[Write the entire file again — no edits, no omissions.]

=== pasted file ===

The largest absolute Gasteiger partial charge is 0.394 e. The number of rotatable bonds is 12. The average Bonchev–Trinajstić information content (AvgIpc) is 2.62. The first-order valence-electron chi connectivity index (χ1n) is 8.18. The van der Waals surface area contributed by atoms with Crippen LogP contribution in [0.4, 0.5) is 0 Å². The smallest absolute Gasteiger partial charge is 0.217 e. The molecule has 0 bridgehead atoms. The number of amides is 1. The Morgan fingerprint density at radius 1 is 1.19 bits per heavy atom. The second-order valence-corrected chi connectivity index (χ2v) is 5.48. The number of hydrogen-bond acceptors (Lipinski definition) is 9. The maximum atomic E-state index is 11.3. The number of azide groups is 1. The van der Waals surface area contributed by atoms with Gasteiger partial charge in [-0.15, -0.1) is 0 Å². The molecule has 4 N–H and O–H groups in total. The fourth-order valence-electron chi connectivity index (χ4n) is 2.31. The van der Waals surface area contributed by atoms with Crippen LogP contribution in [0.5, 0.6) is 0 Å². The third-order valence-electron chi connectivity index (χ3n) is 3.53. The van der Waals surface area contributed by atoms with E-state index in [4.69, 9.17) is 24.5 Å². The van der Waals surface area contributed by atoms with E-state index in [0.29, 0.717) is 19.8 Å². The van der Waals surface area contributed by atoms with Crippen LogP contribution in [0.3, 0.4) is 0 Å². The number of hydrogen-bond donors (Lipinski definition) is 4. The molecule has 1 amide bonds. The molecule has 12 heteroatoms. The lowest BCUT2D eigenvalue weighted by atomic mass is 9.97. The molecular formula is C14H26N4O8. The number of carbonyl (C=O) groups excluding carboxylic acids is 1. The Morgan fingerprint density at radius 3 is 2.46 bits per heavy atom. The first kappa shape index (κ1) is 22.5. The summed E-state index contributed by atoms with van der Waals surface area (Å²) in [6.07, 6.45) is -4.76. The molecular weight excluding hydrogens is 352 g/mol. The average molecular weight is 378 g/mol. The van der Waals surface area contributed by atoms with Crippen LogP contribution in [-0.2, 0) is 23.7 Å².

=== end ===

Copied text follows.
The largest absolute Gasteiger partial charge is 0.394 e. The number of rotatable bonds is 12. The average Bonchev–Trinajstić information content (AvgIpc) is 2.62. The first-order valence-electron chi connectivity index (χ1n) is 8.18. The van der Waals surface area contributed by atoms with Crippen LogP contribution in [0.4, 0.5) is 0 Å². The smallest absolute Gasteiger partial charge is 0.217 e. The molecule has 0 bridgehead atoms. The number of amides is 1. The Morgan fingerprint density at radius 1 is 1.19 bits per heavy atom. The second-order valence-corrected chi connectivity index (χ2v) is 5.48. The number of hydrogen-bond acceptors (Lipinski definition) is 9. The maximum atomic E-state index is 11.3. The number of azide groups is 1. The van der Waals surface area contributed by atoms with Gasteiger partial charge in [-0.15, -0.1) is 0 Å². The molecule has 4 N–H and O–H groups in total. The fourth-order valence-electron chi connectivity index (χ4n) is 2.31. The van der Waals surface area contributed by atoms with Crippen LogP contribution in [0.5, 0.6) is 0 Å². The third-order valence-electron chi connectivity index (χ3n) is 3.53. The van der Waals surface area contributed by atoms with E-state index in [4.69, 9.17) is 24.5 Å². The van der Waals surface area contributed by atoms with E-state index in [0.29, 0.717) is 19.8 Å². The van der Waals surface area contributed by atoms with Crippen LogP contribution in [0.3, 0.4) is 0 Å². The number of hydrogen-bond donors (Lipinski definition) is 4. The molecule has 1 amide bonds. The molecule has 12 heteroatoms. The lowest BCUT2D eigenvalue weighted by atomic mass is 9.97. The molecular formula is C14H26N4O8. The number of carbonyl (C=O) groups excluding carboxylic acids is 1. The Morgan fingerprint density at radius 3 is 2.46 bits per heavy atom. The first kappa shape index (κ1) is 22.5. The summed E-state index contributed by atoms with van der Waals surface area (Å²) in [6.07, 6.45) is -4.76. The molecular weight excluding hydrogens is 352 g/mol. The average molecular weight is 378 g/mol. The van der Waals surface area contributed by atoms with Crippen LogP contribution in [-0.2, 0) is 23.7 Å².